While the virtues of online holiday shopping are undisputed, somehow the spirit of the season and the search for the perfect gift demands some hands-on experience with our consumer culture on steroids.
Even if the rest of the city hasnt recognized West Philadelphia as a shopping mecca yet, those of us who live and work here know that this is a great place to find the unique, the offbeat, the handmade and the outré. This year, the Current decided to look for gifts that are locally connected.
The best place to find local authors is in the capacious Books by Penn Authors section of the Penn Bookstore (3601 Walnut Street). Here are several that caught our eye:
Brotherly Love, a book-length poem by Daniel Hoffman (University of Pennsylvania Press $15.95), Animal Patients: 50 Years in the Life of an Animal Doctor, by Main Line veterinarian Edward J. Scanlon (Camino Books, Inc. $14.95) and Penn Presss entry in the must-have coffee table book competition, Pennsylvania Impressionism, edited by Brian Peterson ($49.95).
If the old saw Think Globally, Act Locally applies anywhere, it must be at the Black Cat (3426 Sansom St.), where work by local artists and artisans are presented with pride in this overstuffed place. Deb Brilla of Manayunk calls her company Wanna Buy a Watch?which makes sense when you see the beautifully-crafted earrings made with semi-precious stones and tiny machine-worked watch parts ($58) she creates. Bath 101 isnt the new freshmen requirement, its a collection of all natural productsfacial scrubs, bath salts and a delicious orange sandalwood soap ($6)made in a bathtub in South Philadelphia.
You can brush up your Yiddish at The Paper Garden (3402 Sansom St.), where their enormous selection of holiday cards includes a comprehensive Hanukah assortment including several pidgin-Yiddish cards for all the sheyne meydeles and boytchikels in your life.
Around the corner at the Penn Book Center (130 S. 34th Street) a display rack features the Philadelphia Pictorial Series. a collection of attractively designed slim volumes crammed with archival photographs published by Arcadia on topics that range from the geographicalGermantown, Mount Airy and Chestnut Hill by Judith Callard of the Germantown Historical Society ($18.99)to the sociologicalGay and Lesbian Philadelphia by Thom Nickels ($19.99). Philadelphias own Bill Cosby has an enthusiastic blurb on the cover of Nelson Mandelas Favorite African Folktales (W.W. Norton, $24.95), but the best reasons to buy this large-format book are its well-written stories and vivid illustrations.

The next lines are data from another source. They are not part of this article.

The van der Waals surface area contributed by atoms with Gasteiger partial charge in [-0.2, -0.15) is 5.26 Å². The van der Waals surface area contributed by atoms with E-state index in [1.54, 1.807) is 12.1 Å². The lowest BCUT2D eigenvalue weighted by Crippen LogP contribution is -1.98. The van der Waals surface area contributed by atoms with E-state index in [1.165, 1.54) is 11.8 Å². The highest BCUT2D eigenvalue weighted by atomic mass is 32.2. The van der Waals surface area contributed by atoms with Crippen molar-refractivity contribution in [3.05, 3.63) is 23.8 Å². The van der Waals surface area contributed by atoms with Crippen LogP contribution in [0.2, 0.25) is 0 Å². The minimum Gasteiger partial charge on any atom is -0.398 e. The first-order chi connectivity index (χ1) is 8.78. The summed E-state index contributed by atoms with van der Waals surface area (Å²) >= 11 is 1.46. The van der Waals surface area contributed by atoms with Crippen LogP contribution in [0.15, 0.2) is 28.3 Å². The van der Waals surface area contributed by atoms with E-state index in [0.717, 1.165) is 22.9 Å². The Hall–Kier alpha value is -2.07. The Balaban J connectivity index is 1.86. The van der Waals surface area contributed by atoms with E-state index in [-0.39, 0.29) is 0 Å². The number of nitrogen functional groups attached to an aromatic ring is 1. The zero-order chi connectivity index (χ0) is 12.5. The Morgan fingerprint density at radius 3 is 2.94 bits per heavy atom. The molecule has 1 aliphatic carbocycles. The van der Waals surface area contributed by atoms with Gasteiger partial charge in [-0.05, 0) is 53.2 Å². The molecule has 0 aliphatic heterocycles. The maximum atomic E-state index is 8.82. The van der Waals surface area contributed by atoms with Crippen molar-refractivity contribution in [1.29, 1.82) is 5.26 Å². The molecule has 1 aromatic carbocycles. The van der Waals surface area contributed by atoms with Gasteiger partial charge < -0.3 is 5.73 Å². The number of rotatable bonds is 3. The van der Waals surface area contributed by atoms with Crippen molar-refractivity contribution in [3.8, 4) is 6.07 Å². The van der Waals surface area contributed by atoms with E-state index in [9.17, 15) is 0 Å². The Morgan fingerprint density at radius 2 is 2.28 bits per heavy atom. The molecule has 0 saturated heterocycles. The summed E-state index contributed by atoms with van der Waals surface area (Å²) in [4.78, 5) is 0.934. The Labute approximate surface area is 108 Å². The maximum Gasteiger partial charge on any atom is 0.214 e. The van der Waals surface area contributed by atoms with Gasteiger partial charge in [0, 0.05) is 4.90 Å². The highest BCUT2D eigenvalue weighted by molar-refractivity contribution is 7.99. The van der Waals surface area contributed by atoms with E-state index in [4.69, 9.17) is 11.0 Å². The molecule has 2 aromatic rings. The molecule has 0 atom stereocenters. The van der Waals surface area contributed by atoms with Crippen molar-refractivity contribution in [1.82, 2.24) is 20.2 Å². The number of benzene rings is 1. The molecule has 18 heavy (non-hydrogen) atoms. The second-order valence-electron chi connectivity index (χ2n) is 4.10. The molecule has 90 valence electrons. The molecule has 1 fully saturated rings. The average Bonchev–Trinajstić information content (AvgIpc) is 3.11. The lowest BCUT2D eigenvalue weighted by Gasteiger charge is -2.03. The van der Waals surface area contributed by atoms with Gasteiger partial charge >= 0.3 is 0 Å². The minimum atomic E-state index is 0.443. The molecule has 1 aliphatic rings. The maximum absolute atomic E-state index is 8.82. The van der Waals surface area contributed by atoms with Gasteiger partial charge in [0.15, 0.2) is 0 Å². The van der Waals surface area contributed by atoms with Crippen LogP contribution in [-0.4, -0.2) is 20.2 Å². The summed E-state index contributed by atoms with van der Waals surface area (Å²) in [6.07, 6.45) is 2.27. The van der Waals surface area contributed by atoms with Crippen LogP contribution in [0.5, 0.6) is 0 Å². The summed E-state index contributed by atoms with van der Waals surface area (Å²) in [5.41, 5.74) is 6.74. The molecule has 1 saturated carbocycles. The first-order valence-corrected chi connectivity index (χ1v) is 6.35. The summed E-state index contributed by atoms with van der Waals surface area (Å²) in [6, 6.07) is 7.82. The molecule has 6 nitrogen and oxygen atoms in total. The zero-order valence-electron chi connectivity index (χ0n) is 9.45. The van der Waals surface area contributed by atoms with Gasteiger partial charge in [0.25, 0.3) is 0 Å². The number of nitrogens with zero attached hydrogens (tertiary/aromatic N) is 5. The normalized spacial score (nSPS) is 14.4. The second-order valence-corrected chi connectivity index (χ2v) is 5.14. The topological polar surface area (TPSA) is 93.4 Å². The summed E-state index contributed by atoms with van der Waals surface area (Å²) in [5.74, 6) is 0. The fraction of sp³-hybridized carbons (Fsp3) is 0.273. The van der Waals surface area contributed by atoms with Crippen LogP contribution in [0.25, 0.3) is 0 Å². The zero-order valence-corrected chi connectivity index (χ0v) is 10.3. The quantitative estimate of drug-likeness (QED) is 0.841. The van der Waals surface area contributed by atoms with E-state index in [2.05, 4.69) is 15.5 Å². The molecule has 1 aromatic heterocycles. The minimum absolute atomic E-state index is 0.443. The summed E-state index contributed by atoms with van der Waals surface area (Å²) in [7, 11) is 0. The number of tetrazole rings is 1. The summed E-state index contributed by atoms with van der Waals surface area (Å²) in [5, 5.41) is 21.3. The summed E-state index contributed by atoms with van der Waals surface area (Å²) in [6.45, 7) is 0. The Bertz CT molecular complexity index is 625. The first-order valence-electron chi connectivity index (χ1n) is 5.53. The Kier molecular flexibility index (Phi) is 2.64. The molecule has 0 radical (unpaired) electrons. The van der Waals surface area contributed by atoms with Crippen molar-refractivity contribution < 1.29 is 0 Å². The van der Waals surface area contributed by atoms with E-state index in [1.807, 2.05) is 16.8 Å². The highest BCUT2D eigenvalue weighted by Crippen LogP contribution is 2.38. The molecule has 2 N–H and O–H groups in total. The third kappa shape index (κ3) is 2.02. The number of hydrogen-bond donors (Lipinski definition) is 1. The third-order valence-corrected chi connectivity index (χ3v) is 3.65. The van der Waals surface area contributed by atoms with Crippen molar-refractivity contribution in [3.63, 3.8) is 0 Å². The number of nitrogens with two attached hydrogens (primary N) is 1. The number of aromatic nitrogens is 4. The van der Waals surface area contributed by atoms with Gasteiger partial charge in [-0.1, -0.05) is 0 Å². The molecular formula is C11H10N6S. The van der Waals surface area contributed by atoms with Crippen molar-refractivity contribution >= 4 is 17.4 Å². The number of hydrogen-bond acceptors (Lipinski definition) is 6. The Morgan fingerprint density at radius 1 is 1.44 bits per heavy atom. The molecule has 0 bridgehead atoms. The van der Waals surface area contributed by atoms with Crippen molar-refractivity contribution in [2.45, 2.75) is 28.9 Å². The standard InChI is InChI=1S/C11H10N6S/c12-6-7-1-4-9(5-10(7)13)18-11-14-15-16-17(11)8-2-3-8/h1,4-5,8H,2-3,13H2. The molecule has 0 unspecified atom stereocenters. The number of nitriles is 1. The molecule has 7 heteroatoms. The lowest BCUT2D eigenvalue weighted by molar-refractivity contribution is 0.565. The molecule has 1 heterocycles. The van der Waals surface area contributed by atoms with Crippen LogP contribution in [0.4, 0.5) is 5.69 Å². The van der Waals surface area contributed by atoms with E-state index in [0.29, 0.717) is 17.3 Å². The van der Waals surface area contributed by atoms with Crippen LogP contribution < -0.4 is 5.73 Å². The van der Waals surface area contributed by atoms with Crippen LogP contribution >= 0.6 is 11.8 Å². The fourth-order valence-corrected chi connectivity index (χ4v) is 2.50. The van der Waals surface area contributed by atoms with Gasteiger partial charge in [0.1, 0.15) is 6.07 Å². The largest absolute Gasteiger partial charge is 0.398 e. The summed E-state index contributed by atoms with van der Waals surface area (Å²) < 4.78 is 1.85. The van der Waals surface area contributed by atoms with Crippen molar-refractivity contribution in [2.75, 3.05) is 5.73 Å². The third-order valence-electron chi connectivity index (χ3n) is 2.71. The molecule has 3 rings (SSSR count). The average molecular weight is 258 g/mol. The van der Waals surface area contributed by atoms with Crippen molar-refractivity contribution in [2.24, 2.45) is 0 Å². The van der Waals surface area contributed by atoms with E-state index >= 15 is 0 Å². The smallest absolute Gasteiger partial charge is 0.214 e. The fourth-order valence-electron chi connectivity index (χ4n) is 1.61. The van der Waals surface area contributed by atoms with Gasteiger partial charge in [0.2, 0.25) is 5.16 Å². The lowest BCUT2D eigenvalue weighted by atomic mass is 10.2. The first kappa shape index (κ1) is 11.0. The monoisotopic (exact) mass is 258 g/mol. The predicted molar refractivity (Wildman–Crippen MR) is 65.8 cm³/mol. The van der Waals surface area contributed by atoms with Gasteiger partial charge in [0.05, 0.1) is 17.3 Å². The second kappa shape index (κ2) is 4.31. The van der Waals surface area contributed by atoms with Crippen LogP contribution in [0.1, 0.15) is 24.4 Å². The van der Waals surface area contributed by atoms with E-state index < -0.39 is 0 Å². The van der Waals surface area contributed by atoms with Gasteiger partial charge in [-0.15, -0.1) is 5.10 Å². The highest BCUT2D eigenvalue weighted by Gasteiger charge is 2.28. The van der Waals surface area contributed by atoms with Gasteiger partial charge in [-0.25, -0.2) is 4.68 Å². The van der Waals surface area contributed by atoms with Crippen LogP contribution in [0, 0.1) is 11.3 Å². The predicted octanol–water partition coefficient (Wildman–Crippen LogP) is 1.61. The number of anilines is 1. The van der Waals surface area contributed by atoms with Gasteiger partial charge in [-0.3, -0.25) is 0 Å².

The sophisticated shopper need go no further east than 33rd Street and University of Pennsylvania Museums (3260 South Street) two lively shops to find Chinese turquoise, jackets with exuberant Uzbek embroidery and Cambodian hand-made silk sarongs. But wheres the Philadelphia connection? We found it in Mrs. Woolleys hat ($24)a marvelous wool felt cloche with a flexible brim that encourages improvisation. The famed archaeologist Sir Leonard Woolley (and his Mrs.) excavated the Royal Cemetery at Ur (now Iraq) and that renowned collection is one of the jewels in our Museums collection. On Friday, Dec. 5, the Museum shops kick off a weekend sale with 15 percent discounts for PennCard holders.
Way out west beyond 40th Street, where fashion yields to funk, the Toviah Thrift Store (4211-13 Chestnut Street) is where the cognoscenti find the look for less. Amidst the jam-packed racks are terrific findsslate blue suede Ferragamo pumps ($17.50), a heathery tweed mans wool sport jacket with jaunty leather buttons ($10) and a cornflower 60s Leslie Fay shiftvery Givenchythat Audrey Hepburn would have killed for ($5).
No holiday shopping list would be complete without food. The seasons office parties and open houses are a grazers paradise. The fixings for these movable feasts can all be found at The Fresh Grocer (40th and Walnut Streets) where a mouth-watering selection of party trays, including three pounds of mini-cannolis ($24.99) to feed our Philly soul are available from the catering department.
Originally published on December 5, 2002